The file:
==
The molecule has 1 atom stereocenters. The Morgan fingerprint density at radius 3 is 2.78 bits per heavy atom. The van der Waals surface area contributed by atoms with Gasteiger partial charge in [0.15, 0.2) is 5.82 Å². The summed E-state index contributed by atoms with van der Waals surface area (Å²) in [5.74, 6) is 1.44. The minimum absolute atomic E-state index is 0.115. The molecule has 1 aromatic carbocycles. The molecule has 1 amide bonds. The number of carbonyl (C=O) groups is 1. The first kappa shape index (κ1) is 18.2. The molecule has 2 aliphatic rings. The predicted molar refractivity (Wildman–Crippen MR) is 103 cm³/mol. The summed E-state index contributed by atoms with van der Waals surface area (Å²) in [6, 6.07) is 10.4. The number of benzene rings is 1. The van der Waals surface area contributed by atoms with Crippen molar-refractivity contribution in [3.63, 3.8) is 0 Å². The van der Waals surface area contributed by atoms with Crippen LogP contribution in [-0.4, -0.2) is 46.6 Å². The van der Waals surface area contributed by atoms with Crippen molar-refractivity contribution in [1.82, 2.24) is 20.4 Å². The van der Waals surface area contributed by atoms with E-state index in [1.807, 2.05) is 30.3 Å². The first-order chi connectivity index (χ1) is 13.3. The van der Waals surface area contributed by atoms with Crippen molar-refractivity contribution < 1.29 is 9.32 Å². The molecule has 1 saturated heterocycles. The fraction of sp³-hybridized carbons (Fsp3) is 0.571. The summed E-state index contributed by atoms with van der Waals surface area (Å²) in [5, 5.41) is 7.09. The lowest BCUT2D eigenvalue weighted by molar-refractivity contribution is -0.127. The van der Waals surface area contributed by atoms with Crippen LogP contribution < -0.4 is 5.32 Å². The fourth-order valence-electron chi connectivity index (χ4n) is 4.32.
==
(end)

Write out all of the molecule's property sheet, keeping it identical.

The molecule has 1 atom stereocenters. The Morgan fingerprint density at radius 3 is 2.78 bits per heavy atom. The van der Waals surface area contributed by atoms with Gasteiger partial charge in [0.15, 0.2) is 5.82 Å². The summed E-state index contributed by atoms with van der Waals surface area (Å²) in [5.74, 6) is 1.44. The minimum absolute atomic E-state index is 0.115. The molecule has 1 aromatic carbocycles. The molecule has 1 amide bonds. The number of carbonyl (C=O) groups is 1. The first kappa shape index (κ1) is 18.2. The molecule has 2 aliphatic rings. The predicted molar refractivity (Wildman–Crippen MR) is 103 cm³/mol. The summed E-state index contributed by atoms with van der Waals surface area (Å²) in [6, 6.07) is 10.4. The number of benzene rings is 1. The van der Waals surface area contributed by atoms with Crippen molar-refractivity contribution in [3.63, 3.8) is 0 Å². The van der Waals surface area contributed by atoms with Crippen LogP contribution in [-0.4, -0.2) is 46.6 Å². The van der Waals surface area contributed by atoms with Crippen molar-refractivity contribution in [1.82, 2.24) is 20.4 Å². The van der Waals surface area contributed by atoms with E-state index in [1.807, 2.05) is 30.3 Å². The first-order chi connectivity index (χ1) is 13.3. The van der Waals surface area contributed by atoms with Crippen molar-refractivity contribution < 1.29 is 9.32 Å². The molecule has 1 saturated heterocycles. The fraction of sp³-hybridized carbons (Fsp3) is 0.571. The summed E-state index contributed by atoms with van der Waals surface area (Å²) in [5, 5.41) is 7.09. The lowest BCUT2D eigenvalue weighted by molar-refractivity contribution is -0.127. The van der Waals surface area contributed by atoms with Crippen LogP contribution < -0.4 is 5.32 Å². The fourth-order valence-electron chi connectivity index (χ4n) is 4.32.